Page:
Taking it in stride
Residents near the Northampton Street bridge have been dealing with noise and dust from construction and having a hard time getting in and out of driveways or side streets.
“It has been a hassle,” said Shelley Hinderaker of 6 Mill St., a small dead-end street whose entrance is on Northampton Street right at the construction site. “But I think they’ve been as accommodating as they can while still working to get it done.”
On the north side of the bridge Wednesday, the entrance to Mill Street was so small, dusty and dwarfed by construction equipment that it was nearly invisible. But a few residents’ cars rolled slowly down the dirt path that used to be sidewalk to get to their homes.
“On one hand, it’s been kind of cool watching a bridge get built,” Hinderaker said at her home. “But we’ll be glad when it’s finished.”
Because the road’s entrance on Northampton Street is nearly on top of the construction site, residents sometimes have to wait in their vehicles for construction equipment to move aside so they can come or go. “But when they see us, they move so we can go through,” she said.
Drivers at the traffic signal just a stone’s throw away at the intersection of Northampton and West streets are not so yielding, she said. The signal that was installed at the beginning of construction cycles through to allow Mill Street residents a chance to pull out into the nearly constant flow of traffic from Northampton Street to West Street, an unofficial detour around the bridge. But because nearly all the drivers are taking that route, they fail to stop when they have a red light and don’t notice Mill Street residents trying to pull out when they have a green light.
“When the light first went in, about half the time, I’d see someone run the red light,” Hinderaker said. “It’s gotten better now that people are more used to it.”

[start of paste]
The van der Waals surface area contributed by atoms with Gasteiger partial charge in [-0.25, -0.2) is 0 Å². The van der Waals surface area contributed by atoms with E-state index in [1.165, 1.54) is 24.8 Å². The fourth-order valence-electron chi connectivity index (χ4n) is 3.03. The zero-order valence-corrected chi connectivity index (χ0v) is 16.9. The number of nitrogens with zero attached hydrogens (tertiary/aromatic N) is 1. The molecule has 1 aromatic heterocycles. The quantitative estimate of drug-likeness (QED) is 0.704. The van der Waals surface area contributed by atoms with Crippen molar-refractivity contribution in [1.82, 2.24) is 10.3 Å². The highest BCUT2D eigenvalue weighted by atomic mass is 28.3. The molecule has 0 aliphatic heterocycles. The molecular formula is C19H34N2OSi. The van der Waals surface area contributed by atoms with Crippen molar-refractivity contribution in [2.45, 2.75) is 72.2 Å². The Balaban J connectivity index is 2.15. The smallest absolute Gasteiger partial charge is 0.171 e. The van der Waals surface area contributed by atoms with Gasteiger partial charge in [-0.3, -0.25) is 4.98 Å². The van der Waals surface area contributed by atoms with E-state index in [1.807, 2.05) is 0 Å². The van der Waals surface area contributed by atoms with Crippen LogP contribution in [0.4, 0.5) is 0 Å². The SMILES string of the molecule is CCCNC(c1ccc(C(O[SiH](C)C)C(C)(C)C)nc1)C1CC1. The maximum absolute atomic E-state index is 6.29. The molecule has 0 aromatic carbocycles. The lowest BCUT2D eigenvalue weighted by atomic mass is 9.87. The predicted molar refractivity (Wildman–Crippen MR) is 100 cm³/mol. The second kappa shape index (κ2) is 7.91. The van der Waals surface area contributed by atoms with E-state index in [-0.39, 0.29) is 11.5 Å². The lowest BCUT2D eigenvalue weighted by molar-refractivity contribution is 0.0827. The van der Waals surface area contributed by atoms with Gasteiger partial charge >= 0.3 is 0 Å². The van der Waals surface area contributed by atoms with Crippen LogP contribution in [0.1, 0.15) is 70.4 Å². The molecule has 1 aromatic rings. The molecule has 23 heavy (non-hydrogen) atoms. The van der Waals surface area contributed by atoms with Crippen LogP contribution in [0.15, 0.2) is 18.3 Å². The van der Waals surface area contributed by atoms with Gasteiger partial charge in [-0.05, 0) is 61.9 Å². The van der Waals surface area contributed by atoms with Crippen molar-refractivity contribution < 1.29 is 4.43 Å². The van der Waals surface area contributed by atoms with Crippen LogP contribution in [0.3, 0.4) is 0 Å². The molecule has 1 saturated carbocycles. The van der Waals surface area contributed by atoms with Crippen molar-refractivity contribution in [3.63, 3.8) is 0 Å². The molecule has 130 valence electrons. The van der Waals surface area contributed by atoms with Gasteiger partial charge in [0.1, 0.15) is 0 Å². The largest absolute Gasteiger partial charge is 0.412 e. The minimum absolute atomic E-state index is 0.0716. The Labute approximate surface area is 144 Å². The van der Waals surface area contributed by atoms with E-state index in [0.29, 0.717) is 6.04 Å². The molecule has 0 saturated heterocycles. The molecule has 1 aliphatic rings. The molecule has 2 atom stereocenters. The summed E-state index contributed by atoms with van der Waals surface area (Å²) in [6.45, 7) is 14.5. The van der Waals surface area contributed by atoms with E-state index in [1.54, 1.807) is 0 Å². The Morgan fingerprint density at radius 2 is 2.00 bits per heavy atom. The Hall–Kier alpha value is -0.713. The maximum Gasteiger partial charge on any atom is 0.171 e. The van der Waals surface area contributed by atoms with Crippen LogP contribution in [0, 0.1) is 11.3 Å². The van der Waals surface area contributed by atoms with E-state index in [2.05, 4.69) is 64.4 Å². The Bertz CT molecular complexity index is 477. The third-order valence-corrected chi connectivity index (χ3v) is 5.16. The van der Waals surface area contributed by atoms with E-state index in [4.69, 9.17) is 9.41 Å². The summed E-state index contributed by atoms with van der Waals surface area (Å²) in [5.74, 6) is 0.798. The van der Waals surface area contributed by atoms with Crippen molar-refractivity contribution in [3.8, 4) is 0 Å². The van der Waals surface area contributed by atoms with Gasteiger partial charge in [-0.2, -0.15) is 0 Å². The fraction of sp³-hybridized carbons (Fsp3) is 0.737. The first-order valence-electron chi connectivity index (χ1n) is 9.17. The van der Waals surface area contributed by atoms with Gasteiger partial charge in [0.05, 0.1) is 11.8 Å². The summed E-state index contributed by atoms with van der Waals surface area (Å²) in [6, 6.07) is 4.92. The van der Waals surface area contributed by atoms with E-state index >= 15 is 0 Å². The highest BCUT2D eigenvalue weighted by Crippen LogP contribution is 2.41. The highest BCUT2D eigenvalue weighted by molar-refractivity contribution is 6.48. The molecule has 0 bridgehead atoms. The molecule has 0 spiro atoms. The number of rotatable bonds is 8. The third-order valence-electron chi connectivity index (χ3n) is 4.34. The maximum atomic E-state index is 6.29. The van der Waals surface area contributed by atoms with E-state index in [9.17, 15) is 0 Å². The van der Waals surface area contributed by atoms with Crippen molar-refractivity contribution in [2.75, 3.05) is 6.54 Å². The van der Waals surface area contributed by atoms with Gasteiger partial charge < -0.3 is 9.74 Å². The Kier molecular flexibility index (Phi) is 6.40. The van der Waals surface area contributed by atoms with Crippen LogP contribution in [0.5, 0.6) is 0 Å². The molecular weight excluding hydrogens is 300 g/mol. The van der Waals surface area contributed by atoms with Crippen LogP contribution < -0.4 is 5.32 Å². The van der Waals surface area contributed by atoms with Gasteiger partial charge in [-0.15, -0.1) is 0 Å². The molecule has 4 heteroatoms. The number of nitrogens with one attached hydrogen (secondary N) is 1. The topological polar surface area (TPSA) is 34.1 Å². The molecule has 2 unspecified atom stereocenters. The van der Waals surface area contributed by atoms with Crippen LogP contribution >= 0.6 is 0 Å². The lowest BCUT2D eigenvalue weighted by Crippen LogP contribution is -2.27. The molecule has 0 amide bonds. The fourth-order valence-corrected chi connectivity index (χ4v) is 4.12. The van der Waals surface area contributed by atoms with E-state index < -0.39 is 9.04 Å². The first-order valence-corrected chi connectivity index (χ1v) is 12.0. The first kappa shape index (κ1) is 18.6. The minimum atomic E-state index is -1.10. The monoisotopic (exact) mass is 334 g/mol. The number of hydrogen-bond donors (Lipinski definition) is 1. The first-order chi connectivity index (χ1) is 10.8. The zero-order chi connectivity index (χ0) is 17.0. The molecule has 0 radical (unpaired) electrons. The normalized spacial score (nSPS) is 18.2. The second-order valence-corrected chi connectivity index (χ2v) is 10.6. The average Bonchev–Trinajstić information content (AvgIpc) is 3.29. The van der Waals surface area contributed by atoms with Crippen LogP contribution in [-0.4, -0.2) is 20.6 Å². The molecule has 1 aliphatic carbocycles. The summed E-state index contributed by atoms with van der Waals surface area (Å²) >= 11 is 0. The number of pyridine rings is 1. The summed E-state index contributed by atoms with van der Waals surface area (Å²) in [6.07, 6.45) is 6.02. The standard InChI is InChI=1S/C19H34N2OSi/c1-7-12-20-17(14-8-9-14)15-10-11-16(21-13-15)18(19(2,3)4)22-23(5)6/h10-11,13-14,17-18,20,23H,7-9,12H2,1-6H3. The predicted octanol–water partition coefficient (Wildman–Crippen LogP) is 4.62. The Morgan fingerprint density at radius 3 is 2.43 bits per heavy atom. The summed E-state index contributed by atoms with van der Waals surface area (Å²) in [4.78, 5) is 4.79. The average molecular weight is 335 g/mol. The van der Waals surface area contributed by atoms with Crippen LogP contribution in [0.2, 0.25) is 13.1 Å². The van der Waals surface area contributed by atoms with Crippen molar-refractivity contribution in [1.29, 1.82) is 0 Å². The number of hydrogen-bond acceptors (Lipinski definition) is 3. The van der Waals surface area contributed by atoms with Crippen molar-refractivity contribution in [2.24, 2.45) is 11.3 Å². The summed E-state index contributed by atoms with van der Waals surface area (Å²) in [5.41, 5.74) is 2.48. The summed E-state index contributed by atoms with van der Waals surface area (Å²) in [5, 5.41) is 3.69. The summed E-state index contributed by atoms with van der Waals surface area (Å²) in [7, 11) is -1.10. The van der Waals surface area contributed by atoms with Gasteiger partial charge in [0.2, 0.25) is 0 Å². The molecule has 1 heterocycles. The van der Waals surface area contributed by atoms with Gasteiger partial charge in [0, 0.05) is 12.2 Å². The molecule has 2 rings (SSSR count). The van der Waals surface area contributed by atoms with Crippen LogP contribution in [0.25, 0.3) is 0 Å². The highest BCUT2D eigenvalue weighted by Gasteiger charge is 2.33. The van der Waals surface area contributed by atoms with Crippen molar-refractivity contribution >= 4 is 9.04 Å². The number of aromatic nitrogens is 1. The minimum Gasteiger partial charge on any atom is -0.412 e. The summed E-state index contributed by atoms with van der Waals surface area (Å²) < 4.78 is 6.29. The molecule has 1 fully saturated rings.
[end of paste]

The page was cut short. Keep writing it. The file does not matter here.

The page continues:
Police Chief Bruce W. McMahon said the intersection has been problematic and while there haven’t been any accidents, there have been a few “close calls.”
In the last few weeks, officers have watched the intersection closely and ticketed drivers who ran the red lights, he said.
“We’ve probably written at least a dozen citations,” he said Thursday.
At Captain Jack’s Wednesday, Sahagian said it is hard to estimate how much the detour has affected his business because the bridge closure coincided with his busiest season. He also thinks his restaurant is just becoming more popular.
“The numbers have probably been about the same,” he said. “But it hasn’t helped.”
Certainly, he noted, people who are coming from south of the bridge, including those from the Holyoke area and parents whose children go to the Williston Northampton School, are not coming to eat at his shack as much as usual.
“But the bridge needed to be fixed — what can you do?” he said.
For more information about the Cash Mob event, visit www.wrsi.com/2013/09/12/cash-mob-route-10-easthampton.
Rebecca Everett can be reached at firstname.lastname@example.org.